Encyclopedia of Anti-Revisionism On-Line

Revolutionary Communist League of Britain (Marxist-Leninist)

“Was it Worth 25 Years?” Some Ask. But the Struggle is Not Over.

Prepared and Distributed: Autumn 1994.
Transcription, Editing and Markup: Sam Richards and Paul Saba
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Those who ask, “Was it worth 25 years?” assume the struggle is over. It’s far from over. The force of revolutionary nationalism has still to play its hand; the Six counties remain, as does the aspiration and struggle to reunify Ireland. Without the armed resistance the British state would not be edging forwards to the inevitable negotiations. Republican sacrifice has underlined that there can be no internal settlement, no return to Stormont and all that it represented.

Since the 1988 discussion document “A Scenario for Peace”, the architect of the peace process has been the Republican movement. The British government has embarked upon a process which they will be unable to control. The ceasefire represents the beginning of another phase of struggle, and not the end of “The Troubles”. It is clear that the impetus for peace will not stumble because of Republican action. The responsibility to fail to grasp the opportunity created by the republican movement will lay squarely with either Dublin or London. Dublin’s role may be undermined by the fragility of its own ruling coalition. London can reject the process and retreat to the failed practices of the past that could not extinguish the most sustained insurgency in the industrialised world.

Today’s republicans have endured because of the support of the nationalist people – ’ordinary people acting under extraordinary circumstances’. 1969 began with demands for decent housing, an end to rigged voting and denial of catholic civil rights – the reaction of the sectarian Stormont was the B Specials and mobs on the street. Today no settlement would involve the return to unionist domination, misrule or abuse of democratic rights. Twenty-five years of resistance has ensured there can be no ’internal’ settlement. The status quo is not an option.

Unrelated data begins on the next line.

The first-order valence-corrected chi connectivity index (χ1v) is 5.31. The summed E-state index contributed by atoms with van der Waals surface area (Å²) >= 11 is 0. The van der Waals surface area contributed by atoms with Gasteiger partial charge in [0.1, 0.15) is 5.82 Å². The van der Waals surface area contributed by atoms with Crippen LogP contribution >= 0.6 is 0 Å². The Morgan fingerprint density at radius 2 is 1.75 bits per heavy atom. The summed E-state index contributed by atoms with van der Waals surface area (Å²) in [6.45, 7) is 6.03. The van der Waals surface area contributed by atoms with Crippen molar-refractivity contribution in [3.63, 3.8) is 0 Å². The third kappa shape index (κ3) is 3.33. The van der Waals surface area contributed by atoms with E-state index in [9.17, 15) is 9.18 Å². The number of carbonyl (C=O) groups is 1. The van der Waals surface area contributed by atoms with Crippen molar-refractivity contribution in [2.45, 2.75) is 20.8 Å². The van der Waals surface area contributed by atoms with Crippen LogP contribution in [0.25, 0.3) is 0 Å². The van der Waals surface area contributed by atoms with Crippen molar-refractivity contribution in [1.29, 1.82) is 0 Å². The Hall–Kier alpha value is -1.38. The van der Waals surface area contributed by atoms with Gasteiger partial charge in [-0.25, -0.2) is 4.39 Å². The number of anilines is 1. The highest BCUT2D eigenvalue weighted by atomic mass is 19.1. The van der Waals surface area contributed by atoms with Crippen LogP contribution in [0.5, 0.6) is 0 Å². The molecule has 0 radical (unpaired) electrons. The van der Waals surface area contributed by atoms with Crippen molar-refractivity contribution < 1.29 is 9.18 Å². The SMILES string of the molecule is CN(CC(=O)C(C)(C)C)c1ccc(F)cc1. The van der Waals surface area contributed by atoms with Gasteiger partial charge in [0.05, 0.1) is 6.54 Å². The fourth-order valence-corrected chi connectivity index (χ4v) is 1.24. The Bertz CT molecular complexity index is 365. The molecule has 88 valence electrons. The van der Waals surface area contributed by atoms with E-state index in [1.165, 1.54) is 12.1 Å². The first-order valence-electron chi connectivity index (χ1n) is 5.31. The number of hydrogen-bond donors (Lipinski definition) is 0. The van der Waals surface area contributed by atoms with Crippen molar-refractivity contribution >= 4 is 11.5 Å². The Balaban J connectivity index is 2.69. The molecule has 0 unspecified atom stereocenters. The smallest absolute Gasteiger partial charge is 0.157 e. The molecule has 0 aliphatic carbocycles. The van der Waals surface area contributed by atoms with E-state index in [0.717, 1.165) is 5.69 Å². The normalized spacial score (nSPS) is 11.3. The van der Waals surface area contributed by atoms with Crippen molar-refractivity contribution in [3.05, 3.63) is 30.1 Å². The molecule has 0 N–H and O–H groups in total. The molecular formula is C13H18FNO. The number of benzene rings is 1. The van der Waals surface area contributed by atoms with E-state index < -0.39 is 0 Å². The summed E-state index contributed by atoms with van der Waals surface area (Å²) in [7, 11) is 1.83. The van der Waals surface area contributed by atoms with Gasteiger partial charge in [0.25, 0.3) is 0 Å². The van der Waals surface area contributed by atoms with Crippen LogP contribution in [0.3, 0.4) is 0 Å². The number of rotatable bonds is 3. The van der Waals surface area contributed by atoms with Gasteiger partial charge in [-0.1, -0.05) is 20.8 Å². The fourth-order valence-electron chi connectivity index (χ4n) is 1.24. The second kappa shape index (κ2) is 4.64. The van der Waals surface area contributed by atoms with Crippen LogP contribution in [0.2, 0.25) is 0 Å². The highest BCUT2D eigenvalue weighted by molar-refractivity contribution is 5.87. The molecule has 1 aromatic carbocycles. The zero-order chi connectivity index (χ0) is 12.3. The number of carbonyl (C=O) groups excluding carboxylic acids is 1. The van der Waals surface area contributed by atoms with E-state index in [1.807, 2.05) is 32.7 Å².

Major and Mayhew have constantly repeated that Britain had no ’selfish, strategic or economic interest’ in the Six Counties, identifying London as the honest broker. The Republican movement correctly identifies the British state’s involvement as the principal obstacle to Irish unity. Indeed, the insistence that the will of the North of Ireland majority would be decisive in the future (rather that the will of all the people or Ireland, or even the will of the British people) remains the substantive rock upon which the Republican peace initiative could break. On this Republicans are clear: the fundamental question of reconciling the two competing claims of sovereignty was impossible (Gerry Adams, The Guardian, Sept. 10, 1994). However, the loyalists can only be resolved by persuasion. What must be removed is the Westminster guarantee.

The ceasefire declaration has been accompanied by the explanations of the need to ’demilitarise’ the political situation, to use mass political struggle – not simply representative politicking – to continue the struggle towards a united Ireland. The Republican movement has a strong social base and international opinion on its side. Sinn Fein should be supported in its call for the British government to support the peace process. We should continue to campaign for the end to British involvement in Irish affairs.

It is Time For Peace! Time for Britain to go!